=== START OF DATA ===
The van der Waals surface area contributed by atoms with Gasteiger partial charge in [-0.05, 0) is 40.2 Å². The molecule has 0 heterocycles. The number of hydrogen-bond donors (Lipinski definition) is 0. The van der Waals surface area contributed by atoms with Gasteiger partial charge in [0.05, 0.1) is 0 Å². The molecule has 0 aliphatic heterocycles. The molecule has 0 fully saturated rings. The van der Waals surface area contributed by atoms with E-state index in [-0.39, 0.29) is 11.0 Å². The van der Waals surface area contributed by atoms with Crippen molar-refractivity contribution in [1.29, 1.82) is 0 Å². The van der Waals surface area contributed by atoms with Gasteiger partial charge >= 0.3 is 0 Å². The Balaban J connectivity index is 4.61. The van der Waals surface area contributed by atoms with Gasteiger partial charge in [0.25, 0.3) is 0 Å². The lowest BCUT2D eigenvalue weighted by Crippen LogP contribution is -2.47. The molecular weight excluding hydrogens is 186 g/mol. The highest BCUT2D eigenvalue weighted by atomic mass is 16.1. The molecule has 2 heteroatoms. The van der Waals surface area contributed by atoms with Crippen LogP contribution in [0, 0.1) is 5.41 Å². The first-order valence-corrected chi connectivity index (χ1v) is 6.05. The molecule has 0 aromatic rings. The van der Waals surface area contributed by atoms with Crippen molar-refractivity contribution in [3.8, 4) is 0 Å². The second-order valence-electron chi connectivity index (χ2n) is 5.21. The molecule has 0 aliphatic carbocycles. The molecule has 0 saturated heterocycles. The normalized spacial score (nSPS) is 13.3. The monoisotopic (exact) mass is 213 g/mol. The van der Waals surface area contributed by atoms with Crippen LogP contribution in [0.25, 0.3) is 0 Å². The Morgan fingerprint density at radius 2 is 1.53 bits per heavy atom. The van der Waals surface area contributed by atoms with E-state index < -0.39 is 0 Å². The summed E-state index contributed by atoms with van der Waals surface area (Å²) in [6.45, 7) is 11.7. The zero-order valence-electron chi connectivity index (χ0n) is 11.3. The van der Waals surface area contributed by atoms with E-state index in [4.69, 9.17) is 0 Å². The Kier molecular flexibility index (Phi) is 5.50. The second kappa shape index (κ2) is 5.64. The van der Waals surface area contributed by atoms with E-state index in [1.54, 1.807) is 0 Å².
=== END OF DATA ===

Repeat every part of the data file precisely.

The van der Waals surface area contributed by atoms with Gasteiger partial charge in [-0.05, 0) is 40.2 Å². The molecule has 0 heterocycles. The number of hydrogen-bond donors (Lipinski definition) is 0. The van der Waals surface area contributed by atoms with Gasteiger partial charge in [0.05, 0.1) is 0 Å². The molecule has 0 aliphatic heterocycles. The molecule has 0 fully saturated rings. The van der Waals surface area contributed by atoms with E-state index in [-0.39, 0.29) is 11.0 Å². The van der Waals surface area contributed by atoms with Crippen molar-refractivity contribution in [1.29, 1.82) is 0 Å². The van der Waals surface area contributed by atoms with Gasteiger partial charge >= 0.3 is 0 Å². The Balaban J connectivity index is 4.61. The van der Waals surface area contributed by atoms with Gasteiger partial charge in [0.25, 0.3) is 0 Å². The lowest BCUT2D eigenvalue weighted by Crippen LogP contribution is -2.47. The molecular weight excluding hydrogens is 186 g/mol. The highest BCUT2D eigenvalue weighted by atomic mass is 16.1. The molecule has 2 heteroatoms. The van der Waals surface area contributed by atoms with Crippen LogP contribution in [0, 0.1) is 5.41 Å². The first-order valence-corrected chi connectivity index (χ1v) is 6.05. The molecule has 0 aromatic rings. The van der Waals surface area contributed by atoms with Crippen molar-refractivity contribution in [3.8, 4) is 0 Å². The second-order valence-electron chi connectivity index (χ2n) is 5.21. The molecule has 0 aliphatic carbocycles. The molecule has 0 saturated heterocycles. The normalized spacial score (nSPS) is 13.3. The monoisotopic (exact) mass is 213 g/mol. The van der Waals surface area contributed by atoms with Crippen LogP contribution in [0.25, 0.3) is 0 Å². The Morgan fingerprint density at radius 2 is 1.53 bits per heavy atom. The van der Waals surface area contributed by atoms with E-state index < -0.39 is 0 Å². The summed E-state index contributed by atoms with van der Waals surface area (Å²) in [6.45, 7) is 11.7. The zero-order valence-electron chi connectivity index (χ0n) is 11.3. The van der Waals surface area contributed by atoms with E-state index in [4.69, 9.17) is 0 Å². The Kier molecular flexibility index (Phi) is 5.50. The second kappa shape index (κ2) is 5.64. The van der Waals surface area contributed by atoms with E-state index in [1.54, 1.807) is 0 Å².